MRO IT Apps Still Advancing Against Virus Headwinds
A time when both airlines and most MROs are focusing on conserving cash and staff resources is not the best environment for maintenance software companies to do deals or enhance their products.
But some MRO IT vendors are getting some small wins, even in this difficult market, and others are adding to their capabilities, hoping to profit when good times return.
For example, global enterprise resource planning giant IFS has placed its MRO solution, IFS Applications 10, with MRO Logistics, which does inventory management in Brazil, Colombia, Chile and South Africa. MRO Logistics is growing revenue at 30% annually and plans to double in size by 2023.
The company has more than 1,000 employees and manages inventories in over 400,000 square meters of warehouses. IFS Applications 10 will integrate data from its global locations to provide visibility, productivity, control, compliance, and increased security.
Aviation specialist Swiss-AS recently saw AMOS software go live at Sapura Technics, a new Part-145 repair station in Malaysia. Sapura signed up for the MRO Edition of AMOS in November 2019, and began implementation in January 2020. Swiss-AS CEO Ronald Schaeuffele praised Sapura staff for its commitment to implementation during “difficult times.”
Sapura and Swiss-AS used online tools such as Virtual Instructor-Led Training to pursue implementation during travel restrictions. The MRO went live with a partial version of AMOS in July.
The complete implementation will enable Sapura to manage its supply chain and commercial department and enables engineers and planners to define detailed customer requirements and work instructions. Syahril Shariff of Sapura is eager to start heavy checks soon with “best practices, utilizing new applications and big data technologies such as paperless MRO . . .”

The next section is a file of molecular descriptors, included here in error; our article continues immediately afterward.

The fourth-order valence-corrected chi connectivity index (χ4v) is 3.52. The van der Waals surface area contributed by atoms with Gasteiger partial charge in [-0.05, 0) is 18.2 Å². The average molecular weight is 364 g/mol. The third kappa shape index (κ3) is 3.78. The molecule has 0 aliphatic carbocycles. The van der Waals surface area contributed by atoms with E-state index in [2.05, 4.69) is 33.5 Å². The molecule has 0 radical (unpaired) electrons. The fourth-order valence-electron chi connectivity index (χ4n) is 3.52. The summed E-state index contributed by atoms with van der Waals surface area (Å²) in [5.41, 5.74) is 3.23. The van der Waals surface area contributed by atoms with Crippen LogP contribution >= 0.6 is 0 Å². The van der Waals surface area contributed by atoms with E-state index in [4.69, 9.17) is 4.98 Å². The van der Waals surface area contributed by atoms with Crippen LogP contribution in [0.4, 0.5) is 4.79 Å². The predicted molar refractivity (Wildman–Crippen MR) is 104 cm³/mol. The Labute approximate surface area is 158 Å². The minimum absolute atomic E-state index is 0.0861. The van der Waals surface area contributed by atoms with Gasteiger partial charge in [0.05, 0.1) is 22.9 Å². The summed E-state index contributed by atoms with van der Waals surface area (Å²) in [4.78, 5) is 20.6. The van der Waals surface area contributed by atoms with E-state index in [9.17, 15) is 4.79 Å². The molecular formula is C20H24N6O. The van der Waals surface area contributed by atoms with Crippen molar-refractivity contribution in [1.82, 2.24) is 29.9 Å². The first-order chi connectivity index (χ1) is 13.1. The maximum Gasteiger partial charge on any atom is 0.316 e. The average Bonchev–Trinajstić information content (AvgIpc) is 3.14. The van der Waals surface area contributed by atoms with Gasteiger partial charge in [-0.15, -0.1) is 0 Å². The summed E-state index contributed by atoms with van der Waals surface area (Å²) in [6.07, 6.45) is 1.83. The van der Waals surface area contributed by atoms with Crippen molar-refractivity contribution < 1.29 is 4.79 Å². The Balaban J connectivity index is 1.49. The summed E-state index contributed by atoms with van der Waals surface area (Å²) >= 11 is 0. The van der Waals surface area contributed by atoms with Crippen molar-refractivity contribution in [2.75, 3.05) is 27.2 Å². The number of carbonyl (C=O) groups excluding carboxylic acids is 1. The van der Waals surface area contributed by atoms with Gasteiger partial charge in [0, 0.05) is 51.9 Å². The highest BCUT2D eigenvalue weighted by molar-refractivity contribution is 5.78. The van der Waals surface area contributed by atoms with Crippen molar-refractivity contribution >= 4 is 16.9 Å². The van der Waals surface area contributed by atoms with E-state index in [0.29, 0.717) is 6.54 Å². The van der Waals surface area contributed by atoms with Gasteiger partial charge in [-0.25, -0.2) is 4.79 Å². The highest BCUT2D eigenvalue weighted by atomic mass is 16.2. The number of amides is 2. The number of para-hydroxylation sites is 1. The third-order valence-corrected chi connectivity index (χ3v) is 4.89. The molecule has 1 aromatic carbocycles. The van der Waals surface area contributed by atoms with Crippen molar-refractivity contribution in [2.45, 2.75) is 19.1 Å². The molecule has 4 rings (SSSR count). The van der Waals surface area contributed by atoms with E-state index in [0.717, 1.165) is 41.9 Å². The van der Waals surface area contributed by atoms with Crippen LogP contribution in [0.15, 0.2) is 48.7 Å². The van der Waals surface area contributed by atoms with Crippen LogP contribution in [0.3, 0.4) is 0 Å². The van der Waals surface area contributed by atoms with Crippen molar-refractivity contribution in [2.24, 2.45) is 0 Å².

Another widely used maintenance solution, Trax, has signed up a start-up carrier, Global Crossing Airlines, for its mobile digital version, Trax eMRO. Global is now being certified and plans to start with an Airbus A320-200 and build a fleet of 20 passenger A320s and ten A321 freighters.
It hopes to create a major base at Miami International Airport with an 80,000 square-foot hangar complex and a training center with full motion simulators and training devices. Chris Toro, vice president of technical operations, says, “We evaluated every MRO software system in the market and chose Trax because of the system’s flexibility to handle all of our operations and planned rapid growth”.
Upgrades are also being launched. Earlier this year, Ultramain Systems launched its electronic logbook for Windows after achieving success with an ELB for iOS platforms and hearing requests from Windows-based carriers. Managers say the adaptation also enables interoperability across platforms for airlines using iOS that may have MRO providers using Windows.
Ramco Systems, an enterprise software company that serves both aviation and many non-aviation markets, signed up a leading helicopter OEM and a leading rotor-wing services company, CHI Aviation, in the most recent quarter. Perhaps just as important, Ramco increased net profit in the quarter to $2.3 million, up from $1.1 million in same period, prior year.
And earlier in 2020, ILS and Component Control launched SalesEdge and other joint solutions for the aviation aftermarket. SalesEdge is an intelligent request for quotation and smart quoting tool, designed to prioritize and quote with intelligence all incoming requests from potential buyers.
It uses artificial intelligence and machine learning so sellers can recognize the highest-value requests quickly, exploit advanced filtering and sorting and consolidate requests from multiple marketplaces such as ILS, StockMarket.aero and PartsBase.
These and other vendors are proving that smarter software, digital transformation and improved efficiency are still the future of aviation aftermarkets, even if that future is going to take a little longer than planned.